Astronomy Picture of the Day
October 19, 2014

Perennial Water Ice within an Unnamed Northern Crater (EDM)
Perennial Water Ice within an Unnamed Northern Crater (EDM)

As you know, most of the Surface Ice on Mars is only temporary. The (North and South) Polar Layered Deposits are, in fact, thick stacks of Permanent Water Ice located at each Pole, but the South Polar Residual Cap may be a Permanent (although dynamic) Layer of Carbon Dioxide Ice. However, at lower Latitudes, the Seasonal Frost (mostly Carbon Dioxide Frost, but with some Water Ice mixed with it) comes and goes each year.

Some Outliers of Water Ice are found near the North Polar Layered Deposits and, in many cases, they have accumulated a significant thickness, as it occrred in the "famous" Louth Crater. In this case, instead, a thin Layer of bright Frost was visible in a HiRISE image during the early North Polar Summer, covering part of the Inner Northern Wall and a very small part of the Southern Outer Wall of an Unnamed Impact Crater. In any case, the thickness, here, was small — and there is little visible effect of such a little thickness on the Topography of the Crater itself.

The HiRISE monitored this location through the rest of the Season and found out that the Frost remained all Summer long, and therefore this is (should be) a a case of so-called "Perennial Ice Patch", although the Edges of the Patch shrank slightly over the Summer. Anyway, since the Carbon Dioxide (CO2) Frost and Ice are not stable under the Summer Martian conditions, in this situation is (very likely) that we are in front of a Patch of Perennial Water Ice Frost. It may be that it is in its early stages of accumulation, or that the equilibrium amount of Ice in a small Impact Crater that is relatively far from the Pole, is just thin.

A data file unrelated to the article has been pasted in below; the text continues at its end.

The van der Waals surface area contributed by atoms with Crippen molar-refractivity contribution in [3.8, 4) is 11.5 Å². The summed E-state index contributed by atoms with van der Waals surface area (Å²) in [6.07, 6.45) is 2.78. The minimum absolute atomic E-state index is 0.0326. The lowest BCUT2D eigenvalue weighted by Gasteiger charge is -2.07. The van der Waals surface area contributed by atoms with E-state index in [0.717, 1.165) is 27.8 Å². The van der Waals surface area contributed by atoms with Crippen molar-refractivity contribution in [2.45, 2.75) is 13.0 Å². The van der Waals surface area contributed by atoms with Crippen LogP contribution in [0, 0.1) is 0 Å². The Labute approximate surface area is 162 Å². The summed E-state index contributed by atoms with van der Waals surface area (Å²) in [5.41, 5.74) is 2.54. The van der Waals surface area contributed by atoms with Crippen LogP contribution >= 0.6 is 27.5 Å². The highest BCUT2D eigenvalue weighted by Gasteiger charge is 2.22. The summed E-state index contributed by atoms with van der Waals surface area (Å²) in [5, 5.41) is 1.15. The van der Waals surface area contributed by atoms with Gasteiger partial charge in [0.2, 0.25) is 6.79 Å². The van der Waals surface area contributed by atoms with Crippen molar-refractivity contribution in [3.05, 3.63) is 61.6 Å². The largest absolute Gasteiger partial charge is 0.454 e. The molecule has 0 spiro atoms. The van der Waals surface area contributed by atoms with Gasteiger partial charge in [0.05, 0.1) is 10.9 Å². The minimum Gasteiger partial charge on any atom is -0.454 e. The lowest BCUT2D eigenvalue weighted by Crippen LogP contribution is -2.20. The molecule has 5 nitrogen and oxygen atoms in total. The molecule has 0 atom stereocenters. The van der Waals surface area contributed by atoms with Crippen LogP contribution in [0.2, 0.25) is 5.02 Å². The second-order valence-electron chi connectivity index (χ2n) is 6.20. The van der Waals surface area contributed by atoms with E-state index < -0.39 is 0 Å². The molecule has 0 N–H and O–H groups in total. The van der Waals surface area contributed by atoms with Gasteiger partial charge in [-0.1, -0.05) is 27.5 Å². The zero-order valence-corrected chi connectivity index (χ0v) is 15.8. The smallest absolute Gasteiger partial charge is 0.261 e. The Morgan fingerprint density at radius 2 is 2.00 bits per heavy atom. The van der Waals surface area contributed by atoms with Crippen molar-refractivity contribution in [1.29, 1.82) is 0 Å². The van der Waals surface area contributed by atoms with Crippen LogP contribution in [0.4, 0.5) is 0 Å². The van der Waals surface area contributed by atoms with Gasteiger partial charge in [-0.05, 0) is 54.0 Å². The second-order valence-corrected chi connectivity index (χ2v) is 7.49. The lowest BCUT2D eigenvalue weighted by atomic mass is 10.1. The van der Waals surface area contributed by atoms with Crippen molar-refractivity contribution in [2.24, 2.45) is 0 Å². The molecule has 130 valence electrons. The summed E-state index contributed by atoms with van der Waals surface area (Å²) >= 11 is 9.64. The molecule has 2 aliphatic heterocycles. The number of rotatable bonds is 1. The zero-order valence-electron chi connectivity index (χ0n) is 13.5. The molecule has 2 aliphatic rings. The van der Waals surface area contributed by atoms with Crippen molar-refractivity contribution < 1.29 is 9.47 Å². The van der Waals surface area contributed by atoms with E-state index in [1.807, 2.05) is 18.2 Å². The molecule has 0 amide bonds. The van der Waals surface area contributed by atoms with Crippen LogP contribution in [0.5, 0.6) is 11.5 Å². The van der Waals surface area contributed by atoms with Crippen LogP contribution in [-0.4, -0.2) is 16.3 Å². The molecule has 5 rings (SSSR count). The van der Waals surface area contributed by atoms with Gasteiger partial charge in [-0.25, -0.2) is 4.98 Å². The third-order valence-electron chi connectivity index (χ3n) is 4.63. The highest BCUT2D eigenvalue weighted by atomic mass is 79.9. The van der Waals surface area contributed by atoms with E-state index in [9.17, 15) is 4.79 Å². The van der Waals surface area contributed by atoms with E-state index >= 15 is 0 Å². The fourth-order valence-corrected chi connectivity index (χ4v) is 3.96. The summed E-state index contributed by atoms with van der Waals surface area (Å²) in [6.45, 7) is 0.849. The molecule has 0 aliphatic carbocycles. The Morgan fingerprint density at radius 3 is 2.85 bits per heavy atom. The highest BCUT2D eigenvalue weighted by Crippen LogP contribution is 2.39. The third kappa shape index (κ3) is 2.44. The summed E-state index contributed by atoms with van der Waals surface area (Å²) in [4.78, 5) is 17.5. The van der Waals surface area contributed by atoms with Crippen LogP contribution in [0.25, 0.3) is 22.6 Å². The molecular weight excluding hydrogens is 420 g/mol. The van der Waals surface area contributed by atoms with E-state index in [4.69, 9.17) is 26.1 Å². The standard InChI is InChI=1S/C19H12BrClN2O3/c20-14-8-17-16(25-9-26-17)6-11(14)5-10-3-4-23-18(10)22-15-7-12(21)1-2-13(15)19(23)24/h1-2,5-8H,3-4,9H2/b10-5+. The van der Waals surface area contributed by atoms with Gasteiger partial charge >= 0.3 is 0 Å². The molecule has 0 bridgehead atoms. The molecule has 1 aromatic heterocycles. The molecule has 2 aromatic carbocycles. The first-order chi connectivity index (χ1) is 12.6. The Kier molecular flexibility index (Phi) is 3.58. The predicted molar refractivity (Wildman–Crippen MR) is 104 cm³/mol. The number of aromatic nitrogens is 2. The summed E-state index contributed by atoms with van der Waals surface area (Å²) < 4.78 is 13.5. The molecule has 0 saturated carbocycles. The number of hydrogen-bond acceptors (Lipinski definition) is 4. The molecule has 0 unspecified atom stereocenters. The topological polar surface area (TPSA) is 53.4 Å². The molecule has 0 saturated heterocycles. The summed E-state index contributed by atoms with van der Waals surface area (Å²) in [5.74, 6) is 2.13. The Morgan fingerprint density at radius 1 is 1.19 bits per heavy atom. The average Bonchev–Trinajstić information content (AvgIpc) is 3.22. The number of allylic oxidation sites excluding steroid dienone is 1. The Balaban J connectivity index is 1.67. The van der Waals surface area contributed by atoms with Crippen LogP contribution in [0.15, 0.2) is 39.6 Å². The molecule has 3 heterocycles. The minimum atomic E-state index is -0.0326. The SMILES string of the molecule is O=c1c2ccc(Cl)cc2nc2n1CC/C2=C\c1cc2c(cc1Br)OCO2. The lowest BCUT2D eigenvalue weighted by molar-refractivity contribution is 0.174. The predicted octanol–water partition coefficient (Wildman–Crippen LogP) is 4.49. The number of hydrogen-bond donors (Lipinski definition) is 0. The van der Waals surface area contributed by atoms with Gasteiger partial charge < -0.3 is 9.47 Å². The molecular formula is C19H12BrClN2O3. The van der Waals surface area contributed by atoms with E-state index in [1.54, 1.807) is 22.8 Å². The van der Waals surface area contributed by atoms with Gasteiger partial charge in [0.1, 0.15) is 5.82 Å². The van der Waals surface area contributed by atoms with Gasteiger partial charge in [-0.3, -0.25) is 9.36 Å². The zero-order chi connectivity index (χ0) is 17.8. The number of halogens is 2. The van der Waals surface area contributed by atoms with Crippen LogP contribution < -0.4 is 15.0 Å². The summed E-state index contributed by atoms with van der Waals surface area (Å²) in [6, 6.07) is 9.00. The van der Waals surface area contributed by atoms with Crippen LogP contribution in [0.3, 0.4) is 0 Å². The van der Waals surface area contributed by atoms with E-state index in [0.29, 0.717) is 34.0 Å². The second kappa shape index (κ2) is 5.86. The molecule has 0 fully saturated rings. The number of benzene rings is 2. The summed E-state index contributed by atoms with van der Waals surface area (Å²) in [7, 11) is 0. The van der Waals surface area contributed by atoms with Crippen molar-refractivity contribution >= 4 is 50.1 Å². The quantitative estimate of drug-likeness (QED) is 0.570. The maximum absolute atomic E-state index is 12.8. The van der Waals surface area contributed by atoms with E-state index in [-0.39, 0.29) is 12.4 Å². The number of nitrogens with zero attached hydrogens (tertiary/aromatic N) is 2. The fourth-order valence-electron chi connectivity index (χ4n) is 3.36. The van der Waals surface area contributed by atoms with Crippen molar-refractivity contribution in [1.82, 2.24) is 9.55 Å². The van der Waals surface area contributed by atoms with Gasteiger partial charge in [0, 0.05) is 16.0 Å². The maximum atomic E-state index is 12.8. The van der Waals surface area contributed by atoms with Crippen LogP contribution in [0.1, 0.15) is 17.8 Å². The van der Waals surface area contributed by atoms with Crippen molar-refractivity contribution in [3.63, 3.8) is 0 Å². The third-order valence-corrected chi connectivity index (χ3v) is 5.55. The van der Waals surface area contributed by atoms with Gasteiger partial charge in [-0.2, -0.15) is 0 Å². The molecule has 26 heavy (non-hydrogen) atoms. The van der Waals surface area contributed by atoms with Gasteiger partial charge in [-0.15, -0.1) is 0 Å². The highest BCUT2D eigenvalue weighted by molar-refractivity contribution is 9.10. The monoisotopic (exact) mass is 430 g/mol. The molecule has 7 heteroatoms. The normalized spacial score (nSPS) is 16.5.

Last, but not least, a still-unexplained Feature of this Unnamed Impact Crater is in the diffuse Dark Smudges visible on its Floor. These smudges, in fact, resemble “defrosting spots” which are only visible on Carbon Dioxide Ice in the early Spring but, on the other hand, they occur on Frost-free Areas and (usually) survive throughout the whole Summer.

Mars Local Time: 15:06 (Early Afternoon)
Coord. (centered): 73,860° North Lat. and 152,252° East Long.
Spacecraft altitude: 319,0 Km (such as about 198,099 miles)
Original image scale range: 31,9 cm/pixel (with 1 x 1 binningso objects ~ 96 cm across are resolved
Map projected scale: 25 cm/pixel
Emission Angle: 1,8°
Phase Angle: 76,7°
Solar Incidence Angle: 75° (meaning that the Sun was about 15° above the Local Horizon at the time the picture was taken)
Solar Longitude: 170,5° (Northern Summer - Southern Winter)
Credits: NASA/JPL/University of Arizona
Additional process. and coloring: Lunar Explorer Italia

This picture (which is a crop taken from a NASA - Original Mars Reconnaissance Orbiter b/w and NON Map-Projected frame identified by the serial n. ESP_037551_2540) has been additionally processed, magnified to aid the visibility of the details, contrast enhanced, Gamma corrected, and then colorized in Absolute Natural Colors (such as the colors that a human eye would actually perceive if someone were onboard the NASA - Mars Reconnaissance Orbiter and then looked down, towards the Surface of Mars), by using an original technique created - and, in time, dramatically improved - by the Lunar Explorer Italia Team.

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